Wednesday, November 30, 2011

Animal sidekicks

Two books have recently arrived in the post, both of which have a lead character encumbered with an usual animal. In Death and the Penguin by Andrey Kurkov, a journalist, Victor, shares his apartment with a depressed penguin rescued from the city zoo which could not afford to feed it. In Zoo City by Lauren Beukes, the lead character, Zinzi, wanders around with a sloth on her back which she must sustain, penance for a crime she committed. I think I'll probably read these back to back. I have to say I'm quite taken with the premise of an unusual animal sidekick. Lots of room for some imaginative storytelling. Hopefully they'll live up to expectation - they've both certainly been showered with good reviews. If you were going to pick an animal sidekick for your fictional self, what would you go for?

Tuesday, November 29, 2011

Review of Outrage by Arnaldur Indridason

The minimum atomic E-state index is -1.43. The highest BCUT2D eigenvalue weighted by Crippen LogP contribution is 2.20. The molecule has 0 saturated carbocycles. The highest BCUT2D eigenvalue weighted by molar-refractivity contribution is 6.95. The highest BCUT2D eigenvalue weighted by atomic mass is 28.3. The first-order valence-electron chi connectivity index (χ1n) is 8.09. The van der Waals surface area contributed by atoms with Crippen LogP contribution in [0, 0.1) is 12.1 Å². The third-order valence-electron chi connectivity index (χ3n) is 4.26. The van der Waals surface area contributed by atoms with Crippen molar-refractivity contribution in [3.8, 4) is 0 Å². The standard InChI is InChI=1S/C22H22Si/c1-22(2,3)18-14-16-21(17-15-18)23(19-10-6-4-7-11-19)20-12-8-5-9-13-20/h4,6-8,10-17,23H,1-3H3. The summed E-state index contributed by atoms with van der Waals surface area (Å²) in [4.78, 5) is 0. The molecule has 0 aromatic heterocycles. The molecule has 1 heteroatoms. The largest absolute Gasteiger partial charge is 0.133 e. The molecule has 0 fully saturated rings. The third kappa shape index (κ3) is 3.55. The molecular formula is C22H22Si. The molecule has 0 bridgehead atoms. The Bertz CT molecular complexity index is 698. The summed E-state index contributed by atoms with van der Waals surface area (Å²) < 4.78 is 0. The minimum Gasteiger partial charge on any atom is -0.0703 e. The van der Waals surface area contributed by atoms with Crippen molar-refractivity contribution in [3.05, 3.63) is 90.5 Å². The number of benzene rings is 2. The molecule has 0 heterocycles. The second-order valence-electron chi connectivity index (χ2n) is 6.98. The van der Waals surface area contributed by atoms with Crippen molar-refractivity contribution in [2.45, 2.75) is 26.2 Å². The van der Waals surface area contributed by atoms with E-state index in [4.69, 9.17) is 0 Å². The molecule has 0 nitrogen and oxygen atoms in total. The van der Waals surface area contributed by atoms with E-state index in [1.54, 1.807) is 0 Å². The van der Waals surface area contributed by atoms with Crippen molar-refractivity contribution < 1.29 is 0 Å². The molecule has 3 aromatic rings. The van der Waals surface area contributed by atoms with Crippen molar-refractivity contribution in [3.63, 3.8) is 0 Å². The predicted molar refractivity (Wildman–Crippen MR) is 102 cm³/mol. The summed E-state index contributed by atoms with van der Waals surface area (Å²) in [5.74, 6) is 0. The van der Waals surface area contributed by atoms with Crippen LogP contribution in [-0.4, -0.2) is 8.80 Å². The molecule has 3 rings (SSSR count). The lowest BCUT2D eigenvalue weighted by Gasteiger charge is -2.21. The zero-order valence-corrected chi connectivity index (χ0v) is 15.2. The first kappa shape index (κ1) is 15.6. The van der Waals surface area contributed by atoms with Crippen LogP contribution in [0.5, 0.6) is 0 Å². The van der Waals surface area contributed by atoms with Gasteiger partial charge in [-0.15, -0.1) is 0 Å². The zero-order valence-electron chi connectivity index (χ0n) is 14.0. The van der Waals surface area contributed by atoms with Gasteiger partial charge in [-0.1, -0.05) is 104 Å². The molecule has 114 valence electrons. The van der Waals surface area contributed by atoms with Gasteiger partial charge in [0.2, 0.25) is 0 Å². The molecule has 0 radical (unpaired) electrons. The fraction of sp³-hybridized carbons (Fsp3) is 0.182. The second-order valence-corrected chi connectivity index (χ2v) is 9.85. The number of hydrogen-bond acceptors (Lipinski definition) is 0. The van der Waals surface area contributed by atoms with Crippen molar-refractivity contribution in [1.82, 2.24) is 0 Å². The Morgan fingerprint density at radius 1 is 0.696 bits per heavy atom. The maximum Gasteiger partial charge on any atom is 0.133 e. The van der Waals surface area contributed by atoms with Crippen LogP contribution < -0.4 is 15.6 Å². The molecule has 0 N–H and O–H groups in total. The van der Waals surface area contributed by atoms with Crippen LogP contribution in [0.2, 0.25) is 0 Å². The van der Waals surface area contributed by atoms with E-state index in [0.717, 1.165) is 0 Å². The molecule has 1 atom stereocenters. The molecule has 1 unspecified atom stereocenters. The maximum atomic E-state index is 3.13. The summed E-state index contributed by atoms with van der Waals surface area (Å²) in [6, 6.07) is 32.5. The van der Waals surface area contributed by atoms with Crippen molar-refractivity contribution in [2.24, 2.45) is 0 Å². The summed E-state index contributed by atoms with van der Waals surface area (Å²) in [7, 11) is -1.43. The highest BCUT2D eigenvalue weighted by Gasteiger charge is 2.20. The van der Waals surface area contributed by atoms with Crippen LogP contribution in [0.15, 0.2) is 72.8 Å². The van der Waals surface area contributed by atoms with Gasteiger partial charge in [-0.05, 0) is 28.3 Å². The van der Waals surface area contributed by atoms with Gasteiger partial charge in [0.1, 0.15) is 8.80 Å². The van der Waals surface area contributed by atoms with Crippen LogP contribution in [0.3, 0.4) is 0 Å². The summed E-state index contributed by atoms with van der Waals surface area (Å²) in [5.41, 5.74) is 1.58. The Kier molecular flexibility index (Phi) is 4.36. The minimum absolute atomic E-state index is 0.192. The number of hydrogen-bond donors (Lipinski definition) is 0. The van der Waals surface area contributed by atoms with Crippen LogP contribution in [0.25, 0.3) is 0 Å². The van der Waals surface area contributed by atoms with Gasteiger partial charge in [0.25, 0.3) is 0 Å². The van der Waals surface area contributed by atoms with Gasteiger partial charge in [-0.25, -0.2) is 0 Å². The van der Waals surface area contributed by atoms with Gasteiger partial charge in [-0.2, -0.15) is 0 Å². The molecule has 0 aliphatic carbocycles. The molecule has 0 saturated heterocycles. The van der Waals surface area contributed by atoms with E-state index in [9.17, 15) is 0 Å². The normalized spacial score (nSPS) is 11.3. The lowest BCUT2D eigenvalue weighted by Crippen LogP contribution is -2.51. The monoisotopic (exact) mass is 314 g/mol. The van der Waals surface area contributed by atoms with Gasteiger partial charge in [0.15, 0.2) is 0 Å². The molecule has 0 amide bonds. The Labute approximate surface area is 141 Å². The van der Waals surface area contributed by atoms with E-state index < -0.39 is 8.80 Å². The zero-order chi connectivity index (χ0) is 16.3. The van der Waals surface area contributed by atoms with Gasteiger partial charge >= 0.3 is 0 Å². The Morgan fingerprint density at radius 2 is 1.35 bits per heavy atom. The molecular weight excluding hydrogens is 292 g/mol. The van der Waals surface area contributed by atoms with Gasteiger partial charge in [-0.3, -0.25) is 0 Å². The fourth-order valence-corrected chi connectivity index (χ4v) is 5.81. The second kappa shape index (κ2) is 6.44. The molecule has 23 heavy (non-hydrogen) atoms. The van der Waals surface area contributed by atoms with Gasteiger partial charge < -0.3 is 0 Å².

Inspector Erlendur is away and Elinborg, one his trusty colleagues, is left to deal with any new cases. As a senior detective she is trying to balance the pressures of work with home life and looking after her three kids and husband. When the body of a young man is found in his apartment with his throat slashed she is assigned to the case. The investigation quickly alters track when a date-rape drug is found in his possession. It seems that one of his victims, or someone known to them, has exacted a terrible revenge. Despite her revulsion for his crimes, Elinborg patiently pieces together the events leading to the young man's death, whilst also trying to maintain a harmonious domestic life.